Star Trek (Mego)
Let it never be said that we discriminate.
We're the first people to admit that we're not Star Trek fans. We think the series was corny, the movies way too drawn out, and the excessive spawn off series even worse.
But, we're not here to talk about movies and TV shows. We're here to talk about toys, and when it comes to toys, we don't discriminate.
When Star Trek first went on the air, it didn't do as well as the studio had hoped. In fact, it wasn't until the series was cancelled that the networks realized just how many fans there were out there. With success of another well known "Star" movie, Paramount pictures struck out to revive the cast and crew of the Starship Enterprise, and bring it to the big screen.
Mego, who had licensed the rights to produce a set of figures on the motion picture, hoped that a little Star Wars magic would trickle onto the line. The once innovative company aped the Kenner approach with their 1979 Trek releases.
The Movie was successful but it didn't transfer into big sales for Mego. Mego's merchandising of newer characters such as Ilia and Decker also proved unwise. Sales were so poor that Ilias were seen in stores up until the mid eighties.
Only the crew were widely released in the United States, by the time the last three aliens were released the line had died. JC Penny sold a mailer pack of 3, but most were sold in Canada or Italy due to the Countries not being able to cancel their orders. Canadian K-Marts stores were known for selling the aliens for $1.00 each on unmarked cards just to get rid of them.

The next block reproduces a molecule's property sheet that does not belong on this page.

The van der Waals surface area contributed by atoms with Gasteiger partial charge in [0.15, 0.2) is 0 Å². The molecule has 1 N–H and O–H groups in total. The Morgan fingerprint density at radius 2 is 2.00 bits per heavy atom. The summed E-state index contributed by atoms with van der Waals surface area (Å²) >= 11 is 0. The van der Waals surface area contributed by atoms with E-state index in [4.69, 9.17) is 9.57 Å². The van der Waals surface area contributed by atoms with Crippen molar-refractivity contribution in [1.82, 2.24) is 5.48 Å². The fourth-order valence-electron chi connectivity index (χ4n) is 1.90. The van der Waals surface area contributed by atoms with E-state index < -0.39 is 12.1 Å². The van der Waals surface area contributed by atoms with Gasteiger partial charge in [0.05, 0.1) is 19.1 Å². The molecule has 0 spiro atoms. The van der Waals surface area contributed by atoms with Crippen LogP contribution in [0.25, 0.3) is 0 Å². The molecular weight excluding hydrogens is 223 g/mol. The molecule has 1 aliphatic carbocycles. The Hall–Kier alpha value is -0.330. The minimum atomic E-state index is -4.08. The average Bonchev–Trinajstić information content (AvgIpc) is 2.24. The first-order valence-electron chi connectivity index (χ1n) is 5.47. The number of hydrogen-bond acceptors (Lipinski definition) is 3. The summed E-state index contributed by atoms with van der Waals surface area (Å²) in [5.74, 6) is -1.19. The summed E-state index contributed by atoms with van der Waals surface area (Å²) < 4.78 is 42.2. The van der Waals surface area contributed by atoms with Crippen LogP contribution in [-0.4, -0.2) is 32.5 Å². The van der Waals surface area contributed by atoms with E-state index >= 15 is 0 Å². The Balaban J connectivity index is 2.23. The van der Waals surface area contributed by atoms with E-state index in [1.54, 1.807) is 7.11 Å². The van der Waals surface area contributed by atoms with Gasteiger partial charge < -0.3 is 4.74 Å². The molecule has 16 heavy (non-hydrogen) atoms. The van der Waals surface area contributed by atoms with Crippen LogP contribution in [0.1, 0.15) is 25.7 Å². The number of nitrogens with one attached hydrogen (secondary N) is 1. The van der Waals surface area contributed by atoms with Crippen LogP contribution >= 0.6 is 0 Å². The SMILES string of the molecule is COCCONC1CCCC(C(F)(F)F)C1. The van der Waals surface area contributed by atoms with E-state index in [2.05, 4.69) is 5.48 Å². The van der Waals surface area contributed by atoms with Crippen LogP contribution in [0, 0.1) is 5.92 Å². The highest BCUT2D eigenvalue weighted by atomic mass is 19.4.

We've included all the carded aliens for reference purposes for collectors.
Two vehicles were produced for the line, though we don't know that they can necessarily be considered "vehicles" as you can't put any figures inside of them. They were really more like models.
Only one, The Vulan Shuttle and Sled, was made available in the USA. The Klingon Cruiser was only made available in Canada, and is incredibly rare.
We've included both vehicles for reference purposes for collectors.
Only one playset was produced for the series. The Enterprise Playset was a vacuform mold, and very similar to the Pocket Heroes Batcave of the same year.
A vacuform Vulcan Shuttle is rumored to have been released in Canada by Grand Toys, but it, among a couple other items such as the entire Enterprise ship and Klingon Bird of Prey never saw release in the U.S.
Despite the series popularity with die hard fans, the toys did poorly on the market. Perhaps it was because Star Trek was considered to be a show/series for a more mature class of fans, and thus they didn't play with toys. Along those same lines, perhaps it was because the show was too smart for most children, and they simply didn't understand it. We don't honestly know the answer. Regardless, these figures are a true treasure trove for Trek fans these days.
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